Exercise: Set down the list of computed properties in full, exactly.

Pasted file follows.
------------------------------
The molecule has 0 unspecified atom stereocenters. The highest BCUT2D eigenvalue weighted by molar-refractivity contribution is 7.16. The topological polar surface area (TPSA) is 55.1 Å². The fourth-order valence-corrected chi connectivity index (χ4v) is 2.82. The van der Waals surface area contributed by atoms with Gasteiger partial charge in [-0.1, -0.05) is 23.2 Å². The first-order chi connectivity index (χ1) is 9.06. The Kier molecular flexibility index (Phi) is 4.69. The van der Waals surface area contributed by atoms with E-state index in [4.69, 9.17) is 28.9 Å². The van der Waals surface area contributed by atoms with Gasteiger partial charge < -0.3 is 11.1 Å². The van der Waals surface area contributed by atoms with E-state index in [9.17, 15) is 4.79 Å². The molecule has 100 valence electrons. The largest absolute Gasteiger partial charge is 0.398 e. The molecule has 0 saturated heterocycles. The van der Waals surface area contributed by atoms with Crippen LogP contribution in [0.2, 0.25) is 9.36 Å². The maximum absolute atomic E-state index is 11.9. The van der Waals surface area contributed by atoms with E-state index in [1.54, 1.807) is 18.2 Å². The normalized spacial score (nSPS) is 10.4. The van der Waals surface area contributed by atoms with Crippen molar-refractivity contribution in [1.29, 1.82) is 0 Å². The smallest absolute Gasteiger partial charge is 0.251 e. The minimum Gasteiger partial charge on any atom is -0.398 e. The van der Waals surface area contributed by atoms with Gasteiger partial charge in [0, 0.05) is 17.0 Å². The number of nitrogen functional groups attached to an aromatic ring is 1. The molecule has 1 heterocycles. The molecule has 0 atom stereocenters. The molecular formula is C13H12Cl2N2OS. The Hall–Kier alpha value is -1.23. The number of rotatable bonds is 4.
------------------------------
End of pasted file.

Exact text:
The molecule has 0 unspecified atom stereocenters. The highest BCUT2D eigenvalue weighted by molar-refractivity contribution is 7.16. The topological polar surface area (TPSA) is 55.1 Å². The fourth-order valence-corrected chi connectivity index (χ4v) is 2.82. The van der Waals surface area contributed by atoms with Gasteiger partial charge in [-0.1, -0.05) is 23.2 Å². The first-order chi connectivity index (χ1) is 9.06. The Kier molecular flexibility index (Phi) is 4.69. The van der Waals surface area contributed by atoms with E-state index in [4.69, 9.17) is 28.9 Å². The van der Waals surface area contributed by atoms with Gasteiger partial charge < -0.3 is 11.1 Å². The van der Waals surface area contributed by atoms with E-state index in [9.17, 15) is 4.79 Å². The molecule has 100 valence electrons. The largest absolute Gasteiger partial charge is 0.398 e. The molecule has 0 saturated heterocycles. The van der Waals surface area contributed by atoms with Crippen LogP contribution in [0.2, 0.25) is 9.36 Å². The maximum absolute atomic E-state index is 11.9. The van der Waals surface area contributed by atoms with E-state index in [1.54, 1.807) is 18.2 Å². The normalized spacial score (nSPS) is 10.4. The van der Waals surface area contributed by atoms with Crippen molar-refractivity contribution in [1.29, 1.82) is 0 Å². The smallest absolute Gasteiger partial charge is 0.251 e. The minimum Gasteiger partial charge on any atom is -0.398 e. The van der Waals surface area contributed by atoms with Gasteiger partial charge in [0, 0.05) is 17.0 Å². The number of nitrogen functional groups attached to an aromatic ring is 1. The molecule has 1 heterocycles. The molecule has 0 atom stereocenters. The molecular formula is C13H12Cl2N2OS. The Hall–Kier alpha value is -1.23. The number of rotatable bonds is 4.